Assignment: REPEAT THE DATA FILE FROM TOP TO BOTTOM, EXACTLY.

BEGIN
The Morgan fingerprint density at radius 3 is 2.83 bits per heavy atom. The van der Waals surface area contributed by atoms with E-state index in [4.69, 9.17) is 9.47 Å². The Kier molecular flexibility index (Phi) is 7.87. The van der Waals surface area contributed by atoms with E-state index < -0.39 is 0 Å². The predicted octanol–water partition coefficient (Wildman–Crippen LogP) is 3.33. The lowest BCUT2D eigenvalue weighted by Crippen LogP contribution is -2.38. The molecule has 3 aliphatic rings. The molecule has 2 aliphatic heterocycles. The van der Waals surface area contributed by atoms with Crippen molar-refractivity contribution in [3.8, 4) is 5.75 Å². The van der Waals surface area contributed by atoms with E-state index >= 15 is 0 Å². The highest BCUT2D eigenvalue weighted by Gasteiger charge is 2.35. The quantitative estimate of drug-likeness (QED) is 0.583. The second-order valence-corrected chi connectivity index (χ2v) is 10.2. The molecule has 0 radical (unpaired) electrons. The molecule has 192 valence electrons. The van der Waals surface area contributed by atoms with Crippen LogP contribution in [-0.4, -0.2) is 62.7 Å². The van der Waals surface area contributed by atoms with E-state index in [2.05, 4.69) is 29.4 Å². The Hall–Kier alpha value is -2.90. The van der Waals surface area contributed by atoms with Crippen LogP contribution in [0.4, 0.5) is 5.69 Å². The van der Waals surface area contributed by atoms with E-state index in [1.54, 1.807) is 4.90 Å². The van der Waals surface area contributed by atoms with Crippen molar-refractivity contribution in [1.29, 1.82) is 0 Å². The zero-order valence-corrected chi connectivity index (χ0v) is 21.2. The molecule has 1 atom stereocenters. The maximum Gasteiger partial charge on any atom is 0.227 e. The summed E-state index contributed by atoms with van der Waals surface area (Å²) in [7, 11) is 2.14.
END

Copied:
The Morgan fingerprint density at radius 3 is 2.83 bits per heavy atom. The van der Waals surface area contributed by atoms with E-state index in [4.69, 9.17) is 9.47 Å². The Kier molecular flexibility index (Phi) is 7.87. The van der Waals surface area contributed by atoms with E-state index < -0.39 is 0 Å². The predicted octanol–water partition coefficient (Wildman–Crippen LogP) is 3.33. The lowest BCUT2D eigenvalue weighted by Crippen LogP contribution is -2.38. The molecule has 3 aliphatic rings. The molecule has 2 aliphatic heterocycles. The van der Waals surface area contributed by atoms with Crippen molar-refractivity contribution in [3.8, 4) is 5.75 Å². The van der Waals surface area contributed by atoms with E-state index >= 15 is 0 Å². The highest BCUT2D eigenvalue weighted by Gasteiger charge is 2.35. The quantitative estimate of drug-likeness (QED) is 0.583. The second-order valence-corrected chi connectivity index (χ2v) is 10.2. The molecule has 0 radical (unpaired) electrons. The molecule has 192 valence electrons. The van der Waals surface area contributed by atoms with Crippen LogP contribution in [-0.4, -0.2) is 62.7 Å². The van der Waals surface area contributed by atoms with E-state index in [2.05, 4.69) is 29.4 Å². The Hall–Kier alpha value is -2.90. The van der Waals surface area contributed by atoms with Crippen LogP contribution in [0.4, 0.5) is 5.69 Å². The van der Waals surface area contributed by atoms with E-state index in [1.54, 1.807) is 4.90 Å². The van der Waals surface area contributed by atoms with Crippen molar-refractivity contribution in [1.29, 1.82) is 0 Å². The zero-order valence-corrected chi connectivity index (χ0v) is 21.2. The molecule has 1 atom stereocenters. The maximum Gasteiger partial charge on any atom is 0.227 e. The summed E-state index contributed by atoms with van der Waals surface area (Å²) in [7, 11) is 2.14.